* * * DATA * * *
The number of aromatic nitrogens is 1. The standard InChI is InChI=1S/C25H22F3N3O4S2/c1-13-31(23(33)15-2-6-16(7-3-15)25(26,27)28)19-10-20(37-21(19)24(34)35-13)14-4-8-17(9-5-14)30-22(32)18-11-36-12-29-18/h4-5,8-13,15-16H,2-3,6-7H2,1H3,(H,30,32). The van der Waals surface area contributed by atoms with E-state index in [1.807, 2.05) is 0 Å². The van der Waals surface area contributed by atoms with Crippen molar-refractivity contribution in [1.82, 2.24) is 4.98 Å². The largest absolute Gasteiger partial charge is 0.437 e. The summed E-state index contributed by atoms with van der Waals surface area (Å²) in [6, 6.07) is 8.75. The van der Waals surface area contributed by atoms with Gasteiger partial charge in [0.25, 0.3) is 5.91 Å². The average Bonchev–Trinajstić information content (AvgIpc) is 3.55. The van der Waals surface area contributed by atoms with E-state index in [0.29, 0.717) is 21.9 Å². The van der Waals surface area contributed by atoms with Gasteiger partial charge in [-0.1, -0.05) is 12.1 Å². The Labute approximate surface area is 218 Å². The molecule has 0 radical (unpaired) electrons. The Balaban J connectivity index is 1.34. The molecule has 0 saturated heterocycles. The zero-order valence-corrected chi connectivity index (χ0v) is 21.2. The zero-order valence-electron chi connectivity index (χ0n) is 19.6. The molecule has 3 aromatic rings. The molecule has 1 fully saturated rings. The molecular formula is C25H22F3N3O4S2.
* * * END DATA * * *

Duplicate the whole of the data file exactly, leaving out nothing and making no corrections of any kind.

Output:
The number of aromatic nitrogens is 1. The standard InChI is InChI=1S/C25H22F3N3O4S2/c1-13-31(23(33)15-2-6-16(7-3-15)25(26,27)28)19-10-20(37-21(19)24(34)35-13)14-4-8-17(9-5-14)30-22(32)18-11-36-12-29-18/h4-5,8-13,15-16H,2-3,6-7H2,1H3,(H,30,32). The van der Waals surface area contributed by atoms with E-state index in [1.807, 2.05) is 0 Å². The van der Waals surface area contributed by atoms with Crippen molar-refractivity contribution in [1.82, 2.24) is 4.98 Å². The largest absolute Gasteiger partial charge is 0.437 e. The summed E-state index contributed by atoms with van der Waals surface area (Å²) in [6, 6.07) is 8.75. The van der Waals surface area contributed by atoms with Gasteiger partial charge in [0.25, 0.3) is 5.91 Å². The average Bonchev–Trinajstić information content (AvgIpc) is 3.55. The van der Waals surface area contributed by atoms with E-state index in [0.29, 0.717) is 21.9 Å². The van der Waals surface area contributed by atoms with Gasteiger partial charge in [-0.1, -0.05) is 12.1 Å². The Labute approximate surface area is 218 Å². The molecule has 0 radical (unpaired) electrons. The Balaban J connectivity index is 1.34. The molecule has 0 saturated heterocycles. The zero-order valence-corrected chi connectivity index (χ0v) is 21.2. The zero-order valence-electron chi connectivity index (χ0n) is 19.6. The molecule has 3 aromatic rings. The molecule has 1 fully saturated rings. The molecular formula is C25H22F3N3O4S2.